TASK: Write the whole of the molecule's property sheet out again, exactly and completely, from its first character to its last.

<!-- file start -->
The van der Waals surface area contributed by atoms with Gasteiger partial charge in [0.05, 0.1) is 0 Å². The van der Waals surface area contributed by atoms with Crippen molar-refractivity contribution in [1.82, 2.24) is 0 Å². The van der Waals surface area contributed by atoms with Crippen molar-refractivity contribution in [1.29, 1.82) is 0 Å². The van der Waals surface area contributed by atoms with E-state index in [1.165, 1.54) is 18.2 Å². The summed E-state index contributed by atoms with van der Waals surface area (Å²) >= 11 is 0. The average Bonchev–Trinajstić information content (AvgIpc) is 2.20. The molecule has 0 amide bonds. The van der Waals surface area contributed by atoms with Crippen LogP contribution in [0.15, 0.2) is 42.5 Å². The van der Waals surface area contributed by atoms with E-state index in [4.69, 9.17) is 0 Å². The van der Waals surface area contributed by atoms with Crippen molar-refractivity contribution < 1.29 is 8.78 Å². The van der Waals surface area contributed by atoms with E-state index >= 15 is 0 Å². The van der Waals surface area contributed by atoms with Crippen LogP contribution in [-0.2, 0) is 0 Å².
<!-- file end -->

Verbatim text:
The van der Waals surface area contributed by atoms with Gasteiger partial charge in [0.05, 0.1) is 0 Å². The van der Waals surface area contributed by atoms with Crippen molar-refractivity contribution in [1.82, 2.24) is 0 Å². The van der Waals surface area contributed by atoms with Crippen molar-refractivity contribution in [1.29, 1.82) is 0 Å². The van der Waals surface area contributed by atoms with E-state index in [1.165, 1.54) is 18.2 Å². The summed E-state index contributed by atoms with van der Waals surface area (Å²) >= 11 is 0. The average Bonchev–Trinajstić information content (AvgIpc) is 2.20. The molecule has 0 amide bonds. The van der Waals surface area contributed by atoms with Crippen LogP contribution in [0.15, 0.2) is 42.5 Å². The van der Waals surface area contributed by atoms with E-state index in [4.69, 9.17) is 0 Å². The van der Waals surface area contributed by atoms with Crippen molar-refractivity contribution < 1.29 is 8.78 Å². The van der Waals surface area contributed by atoms with E-state index >= 15 is 0 Å². The van der Waals surface area contributed by atoms with Crippen LogP contribution in [-0.2, 0) is 0 Å².